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Kuwait Media Legislation Harms Standing in Transparency?

When I lived in Kuwait, many reporters self-censored, but there was still a lively – and, in relative terms, relative to the rest of the Gulf, free press. The Kuwait Legislature is going loony tunes with this proposed legislation. This, from the Kuwait Times:

Media draft law under fire for stiff penalties

KUWAIT: Former opposition MPs, writers, journalists and activists have strongly lashed out at a new media draft law that stipulates unprecedented hefty penalties against violators. The new draft law was approved earlier this week by the Cabinet but must pass the National Assembly to be effective. The 99-article draft law stipulates a 10 year sentence for insulting the Almighty, prophets, companions, relatives and wives of Prophet Muhammad (PBUH). It also stipulates a fine of between KD 50,000 and KD 300,000 for those convicted of insulting the Amir.

The draft law gives the Information Ministry the right to shut down with an administrative decision any publication for up to three years even without a court ruling, a key article in the current law. Former liberal opposition MP Abdulrahman Al-Anjari described the draft legislation as a “stigma” for the government which is “suffering from psychological disorders”. Former MP Obaid Al-Wasmi described it as the “capital punishment law” while former MP Jamaan Al-Harbash said it belongs to the old ages and will send too many people to jail.

Meanwhile, the criminal court yesterday issued a two-year jail term against opposition tweeter Hijab Al-Hajeri for writing tweets deemed offensive to HH the Amir in yet another verdict targeting activists. But the court asked the convict to pay a bail of KD 100 to suspend the implementation of the imprisonment until the appeals court issues its verdict on the case. Like several opposition tweeters, Hajeri was charged of insulting the Amir and undermining his status. Several tweeters and former opposition MPs have been handed several years in prison over the same charge and some of them have been sent to jail.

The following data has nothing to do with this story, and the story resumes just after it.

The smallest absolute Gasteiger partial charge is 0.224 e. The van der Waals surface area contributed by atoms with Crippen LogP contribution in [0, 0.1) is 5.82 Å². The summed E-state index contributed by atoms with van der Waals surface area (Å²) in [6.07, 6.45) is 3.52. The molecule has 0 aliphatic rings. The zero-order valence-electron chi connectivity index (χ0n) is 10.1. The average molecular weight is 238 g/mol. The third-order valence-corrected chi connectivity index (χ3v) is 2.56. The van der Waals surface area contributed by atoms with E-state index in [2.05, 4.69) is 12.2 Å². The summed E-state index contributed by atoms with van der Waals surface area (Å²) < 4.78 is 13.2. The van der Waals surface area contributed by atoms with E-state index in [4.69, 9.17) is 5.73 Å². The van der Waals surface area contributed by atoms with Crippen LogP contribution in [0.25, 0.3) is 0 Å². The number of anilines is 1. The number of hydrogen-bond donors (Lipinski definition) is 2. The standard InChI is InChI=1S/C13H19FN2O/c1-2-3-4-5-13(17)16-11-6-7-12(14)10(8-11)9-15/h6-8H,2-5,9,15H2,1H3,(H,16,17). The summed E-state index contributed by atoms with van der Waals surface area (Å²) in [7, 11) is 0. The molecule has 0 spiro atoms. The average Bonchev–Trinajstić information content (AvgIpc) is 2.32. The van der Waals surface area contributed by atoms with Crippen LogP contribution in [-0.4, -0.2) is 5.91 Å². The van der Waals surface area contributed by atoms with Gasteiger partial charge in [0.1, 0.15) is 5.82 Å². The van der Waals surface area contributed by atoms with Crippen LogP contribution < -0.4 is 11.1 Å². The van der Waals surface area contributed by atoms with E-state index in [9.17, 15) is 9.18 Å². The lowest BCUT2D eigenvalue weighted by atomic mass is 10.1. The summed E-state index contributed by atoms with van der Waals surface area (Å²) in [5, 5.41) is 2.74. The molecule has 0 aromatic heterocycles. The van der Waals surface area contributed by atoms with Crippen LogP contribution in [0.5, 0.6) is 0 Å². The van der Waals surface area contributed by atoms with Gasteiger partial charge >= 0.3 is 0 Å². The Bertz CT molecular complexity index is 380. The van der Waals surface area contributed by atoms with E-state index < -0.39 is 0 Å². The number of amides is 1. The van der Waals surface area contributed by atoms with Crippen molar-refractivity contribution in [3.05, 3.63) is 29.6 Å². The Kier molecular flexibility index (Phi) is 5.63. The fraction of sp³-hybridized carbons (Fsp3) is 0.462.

In another case, the criminal court postponed the case of Al-Youm Television to May 8. Two announcers for the pro-opposition station, its chairman and a director are facing charges of violating the law by reading a statement issued by the opposition several weeks ago. Another court also set May 1 as the date to issue its verdict on opposition tweeter Abdulaziz Al-Mutairi on charges of insulting the Amir.

In a related development, the public prosecution released well-known Islamist thinker and university professor Abdullah Al-Nafisi on a KD 5,000 bail after interrogating him on accusations of threatening national unity. Nafisi had reportedly undermined Shiites at a diwaniya meeting about two weeks ago which was held to highlight the dangers Iran was posing against the Gulf states including Kuwait. During the speech, Nafisi was cited as saying that some of the 17 Shiite MPs in the Assembly have links with Iran and claimed that one of them had taken part in a suicide car bombing on the life of the late former Amir Sheikh Jaber Al-Ahmad Al-Sabah in May 1985. He also claimed that another MP was involved in the hijacking of a Kuwaiti passenger plane in 1988 that was blamed on Shiite militias.

Meanwhile, Islamist MP Hamed Al-Dossari called yesterday on the ministries of interior and foreign affairs to follow the footsteps of Bahrain and treat the Lebanese Shiite militia Hezbollah as a terrorist organisation. He also charged that Iran has ambitions in the Gulf and is inciting discord in Bahrain and the rest of the Gulf Arab states.

By B Izzak, Staff Writer

April 10, 2013 - Posted by | Bureaucracy, Communication, Community, Cultural, Education, ExPat Life, Faith, Kuwait, Law and Order, Living Conditions, News

1 Comment »

  1. […] I read this, I think of the recent legislation proposed in Kuwait against insulting God or his prophets. Let men insult. Let them build their gods, their statures, let them pursue their little gods of […]

    Pingback by Shadrach, Meshach and Abednigo Survive the Test of Fire « Here There and Everywhere | April 13, 2013 | Reply


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